Rumors have been circulating a bit since Savant sent out an email to dealers explaining the changes to the structure of its sales team across the U.S. Some have speculated that the return of founder and chairman of the board Bob Madonna to CEO and the departure of William Lynch from that role may be a reaction to the seemingly tepid sales of the consumer-oriented Savant Remote, and that the company might even close its massive experience center in New York City.
I spoke today to director of product marketing, Tim McInerney, who was clearly more comfortable discussing the company’s product plans than upper-level management machinations. But he clarified that the company was not shuttering its experience center and reiterated comments made to dealers that sales force changes were done to provide more efficiency in the way the brand is represented across the country.
Prior to the change, sales people were assigned a “channel” (retail, pro, or builder) and territory; now, the reduced sales force is no longer siloed into those categories, but can call on multiple types of clients within a territory. This, McInerney said, reduces travel inefficiencies and enables a more unified message to all customers.
McInerney dismissed the notion that sales were low for the company’s consumer remote, but speculated that some integrators that didn’t find that particular product a good fit for their installations, were the ones that did not view it as a success. On the contrary, McInerney said, the remote is selling well via Magnolia Design Centers, distributor partners, and Savant’s own retail website. The company, he said, stands by its initiative to address the DIY remote control category to help elevate the category and to drive business to the pro channel when DIY was still too challenging for certain end users.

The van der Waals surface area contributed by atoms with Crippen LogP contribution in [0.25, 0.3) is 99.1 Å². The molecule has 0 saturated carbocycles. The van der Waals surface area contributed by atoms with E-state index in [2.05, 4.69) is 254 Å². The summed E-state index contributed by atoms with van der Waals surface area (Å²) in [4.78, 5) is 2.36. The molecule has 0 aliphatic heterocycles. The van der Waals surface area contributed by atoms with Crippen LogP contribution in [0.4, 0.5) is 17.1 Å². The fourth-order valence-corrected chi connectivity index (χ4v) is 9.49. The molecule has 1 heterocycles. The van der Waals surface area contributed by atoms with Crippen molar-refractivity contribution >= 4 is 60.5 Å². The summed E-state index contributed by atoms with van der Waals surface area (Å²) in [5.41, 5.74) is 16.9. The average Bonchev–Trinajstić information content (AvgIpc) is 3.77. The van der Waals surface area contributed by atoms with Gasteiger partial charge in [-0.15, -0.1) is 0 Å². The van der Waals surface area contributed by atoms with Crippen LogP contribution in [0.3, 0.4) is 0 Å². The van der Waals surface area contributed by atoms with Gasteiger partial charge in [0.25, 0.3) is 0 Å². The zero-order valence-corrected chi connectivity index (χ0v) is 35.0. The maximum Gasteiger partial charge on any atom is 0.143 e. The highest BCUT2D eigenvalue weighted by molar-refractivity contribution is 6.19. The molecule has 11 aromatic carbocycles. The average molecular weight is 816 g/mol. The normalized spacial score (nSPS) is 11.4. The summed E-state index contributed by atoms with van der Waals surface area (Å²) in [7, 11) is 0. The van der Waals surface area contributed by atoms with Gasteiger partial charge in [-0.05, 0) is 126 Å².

Regarding the CEO change, McInerney would not offer many details behind the moves of the privately held company, but acknowledged that Madonna had not been involved in any of the day-to-day operations of Savant during Lynch’s two-year tenure. That was in contrast, he noted, to pre-Lynch years when Madonna could be seen testing circuit boards and tackling other hands-on roles. Lynch, the former Barnes & Noble CEO, was brought to the company with the specific goal of expanding Savant’s presence in the retail market. Madonna has made clear that he will focus more on the home tech pro channel.
Madonna’s renewed dedication to the CEDIA channel, McInerney said, will be on full display at a January dealer meeting, where several new pro-centric products will be revealed. Such dealer meetings have been an every-other-year staple for Savant, but this will be the first one in a year a half. The products introduced have been in development for a while, but were put on the backburner until Madonna returned and gave them the green light.
McInerney also noted that Savant’s big introduction at CEDIA further signified the company’s rededication to the dealer network. The Savant Pro Audio 4, which is the company’s first scalable, wired, all-in-one music solution exclusively for Savant pro integrators, features built-in streaming, distribution, and amplification, with a 50-watt amplifier, integrated audio processing, and four zones of high-quality audio that sync automatically between rooms, and allows users to play eight channels of immersive fidelity straight from the Savant Pro App or Pro Remote. The Pro Audio 4 includes a single stream of Savant Music and supports additional streaming through the Savant Smart Host to personalize music in individual rooms.
Compare that launch with the big news from the prior CEDIA show (the company’s consumer-facing Savant Remote), and it’s clear that pro integrators were top of mind again, even before the CEO sales team changes.